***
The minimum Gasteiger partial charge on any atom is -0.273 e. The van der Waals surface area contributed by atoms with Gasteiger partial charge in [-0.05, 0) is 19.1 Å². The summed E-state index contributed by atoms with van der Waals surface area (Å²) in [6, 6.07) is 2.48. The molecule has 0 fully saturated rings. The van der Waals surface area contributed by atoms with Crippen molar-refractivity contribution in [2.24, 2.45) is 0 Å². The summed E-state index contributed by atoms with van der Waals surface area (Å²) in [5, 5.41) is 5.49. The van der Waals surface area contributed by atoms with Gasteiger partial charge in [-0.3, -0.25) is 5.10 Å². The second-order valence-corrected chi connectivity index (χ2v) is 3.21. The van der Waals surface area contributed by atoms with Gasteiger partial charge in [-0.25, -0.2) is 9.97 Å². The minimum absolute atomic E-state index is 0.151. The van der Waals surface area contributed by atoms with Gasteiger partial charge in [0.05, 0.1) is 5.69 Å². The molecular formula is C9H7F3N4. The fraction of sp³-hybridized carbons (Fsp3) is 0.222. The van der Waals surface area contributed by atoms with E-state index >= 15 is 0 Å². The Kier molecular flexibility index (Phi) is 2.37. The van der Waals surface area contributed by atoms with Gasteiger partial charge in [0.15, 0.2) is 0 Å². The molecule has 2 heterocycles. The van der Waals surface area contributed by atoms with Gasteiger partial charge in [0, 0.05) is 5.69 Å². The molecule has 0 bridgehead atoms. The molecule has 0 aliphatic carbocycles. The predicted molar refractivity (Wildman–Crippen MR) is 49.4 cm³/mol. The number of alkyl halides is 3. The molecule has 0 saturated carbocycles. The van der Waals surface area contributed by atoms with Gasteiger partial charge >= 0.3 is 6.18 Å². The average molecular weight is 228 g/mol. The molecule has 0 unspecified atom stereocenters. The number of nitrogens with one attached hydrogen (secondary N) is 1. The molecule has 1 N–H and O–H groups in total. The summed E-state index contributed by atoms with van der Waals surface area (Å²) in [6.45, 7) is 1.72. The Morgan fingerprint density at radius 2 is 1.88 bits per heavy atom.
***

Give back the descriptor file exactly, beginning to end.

The minimum Gasteiger partial charge on any atom is -0.273 e. The van der Waals surface area contributed by atoms with Gasteiger partial charge in [-0.05, 0) is 19.1 Å². The summed E-state index contributed by atoms with van der Waals surface area (Å²) in [6, 6.07) is 2.48. The molecule has 0 fully saturated rings. The van der Waals surface area contributed by atoms with Crippen molar-refractivity contribution in [2.24, 2.45) is 0 Å². The summed E-state index contributed by atoms with van der Waals surface area (Å²) in [5, 5.41) is 5.49. The van der Waals surface area contributed by atoms with Gasteiger partial charge in [-0.3, -0.25) is 5.10 Å². The second-order valence-corrected chi connectivity index (χ2v) is 3.21. The van der Waals surface area contributed by atoms with Gasteiger partial charge in [-0.25, -0.2) is 9.97 Å². The minimum absolute atomic E-state index is 0.151. The van der Waals surface area contributed by atoms with Gasteiger partial charge in [0.05, 0.1) is 5.69 Å². The molecular formula is C9H7F3N4. The fraction of sp³-hybridized carbons (Fsp3) is 0.222. The van der Waals surface area contributed by atoms with E-state index >= 15 is 0 Å². The Kier molecular flexibility index (Phi) is 2.37. The van der Waals surface area contributed by atoms with Gasteiger partial charge in [0.15, 0.2) is 0 Å². The molecule has 2 heterocycles. The van der Waals surface area contributed by atoms with Gasteiger partial charge in [0, 0.05) is 5.69 Å². The molecule has 0 bridgehead atoms. The molecule has 0 aliphatic carbocycles. The predicted molar refractivity (Wildman–Crippen MR) is 49.4 cm³/mol. The number of alkyl halides is 3. The molecule has 0 saturated carbocycles. The van der Waals surface area contributed by atoms with Gasteiger partial charge >= 0.3 is 6.18 Å². The average molecular weight is 228 g/mol. The molecule has 0 unspecified atom stereocenters. The number of nitrogens with one attached hydrogen (secondary N) is 1. The molecule has 1 N–H and O–H groups in total. The summed E-state index contributed by atoms with van der Waals surface area (Å²) in [6.45, 7) is 1.72. The Morgan fingerprint density at radius 2 is 1.88 bits per heavy atom.